Use your sweet-spot to consider which companies line up with your strengths and weaknesses.
There are two courses of action, and before we get started, let’s review both.
The first method, what we refer to as “spray and pray“.
Send your resume to as many companies as you can locate who are running ads for open positions. Using the 2011 statistics off NAICS, there are ~16 million businesses in the US.
Worst is the statistic, ~80% of all hires are now done via some sort of an internal referral, indicating most of these jobs are not advertised outside the company. The nightmare are those companies who have to advertise to find employees because no-body inside the company would refer a friend to work there.
If you are coming out of school, you’ve spent numerous years getting ready to find the right job “and” the right company. You deserve the best if you “believe” in yourself and your abilities. Considering the best jobs are likely not being advertised. Don’t just “spray and pray” and take the 1st job which comes your way if something better is around the corner with more effort on your part.
The net result, this first method, while it may have worked well many years ago, does not work all that well today. However, it is still “a way” to locate a job.
The second method, using your strengths, find those companies which are the most likely to require the skills and capabilities you bring to the table.
Then determine which “type” of companies you want to pursue. This is the method we mentor and coach on using “street-smarts” to help find, “the right company for you”.
Providing you have created “your sweet-spot“, you already have a good idea of how your skills and capabilities line up with potential markets and/or industries to pursue a career path and find the right companies to consider.
Let’s look further at the “type” of companies you may want to pursue.
While building a list of your strengths and weaknesses, which begin to define your sweet-spot, we asked you to add in your “beliefs” in a previous article. This is not your religious beliefs, it is how you interact with the world.
As an example, are you more interested in a close knit community on the job or perhaps giving back to the local community? Do you work well independently or better in a team approach? How much responsibility and independence do you require to enjoy working for a company? It is these types of questions which lead to your “business beliefs”. These beliefs are important as you short list the “right” companies for your career path.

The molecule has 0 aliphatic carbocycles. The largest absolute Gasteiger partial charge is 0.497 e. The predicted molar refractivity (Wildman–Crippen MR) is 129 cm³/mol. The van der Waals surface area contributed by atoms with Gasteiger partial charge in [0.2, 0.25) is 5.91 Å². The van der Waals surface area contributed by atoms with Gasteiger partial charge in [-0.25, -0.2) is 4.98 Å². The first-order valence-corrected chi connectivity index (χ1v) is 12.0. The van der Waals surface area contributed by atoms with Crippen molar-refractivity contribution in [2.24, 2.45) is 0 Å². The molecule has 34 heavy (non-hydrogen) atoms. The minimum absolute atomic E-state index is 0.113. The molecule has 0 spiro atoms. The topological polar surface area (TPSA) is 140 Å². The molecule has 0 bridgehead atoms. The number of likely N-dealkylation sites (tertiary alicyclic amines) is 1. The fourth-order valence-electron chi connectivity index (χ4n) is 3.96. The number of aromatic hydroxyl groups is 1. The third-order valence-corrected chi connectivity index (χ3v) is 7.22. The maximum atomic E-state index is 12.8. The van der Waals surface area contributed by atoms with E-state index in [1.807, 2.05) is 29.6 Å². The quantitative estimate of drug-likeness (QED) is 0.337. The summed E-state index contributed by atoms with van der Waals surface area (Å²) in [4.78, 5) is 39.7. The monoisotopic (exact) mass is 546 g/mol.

There is an old saying in sales: “If you don’t believe in the product you are selling, you will never succeed.”
From past experience and watching individuals from numerous companies, those who were “thriving” and having fun at the same time, believed in the same things the company did. They were in sync with the direction of the company and talking with them, you could hear the belief in their own words.
The company was not an “it”, it was part of who they were, and their career. This is not to say working for any company is fantastic every day, it is more like being part of a large family, (there are 6 kids in my family). There are good days and there are bad.
Using the list of your strengths and weaknesses around skill sets, capabilities and beliefs, (your sweet-spot), you can now build a list of “attributes” which begin to define the right company for you.
With these attributes you are ready to begin building a list of the right companies for you to pursue.
You may be asking, what do I mean by “pursue”? Another part of our beliefs is you need to consider the “hiring process”, is a “buying process”. Right or wrong, you need to be prepared to “sell yourself during the hiring process“, while looking for a job which matches your career path. The good news, using social interaction, it can be a much softer “sales cycle”, to land a job, compared to what many first think about when we say “be prepared to sell”.
We’ll wrap up here for now. As a reminder, keep working on your sweet-spot, and how it focuses you on the right companies to pursue. In future articles, we’ll discuss “finding” the right companies which match up to your sweet-spot, as well as avoiding those which do not.
“Find a job you love to do and you’ll never work a day in your life.” Whoever you know that seems to have found this, hang out with them and find out why this is and how they got there.
Great stuff SS Prof!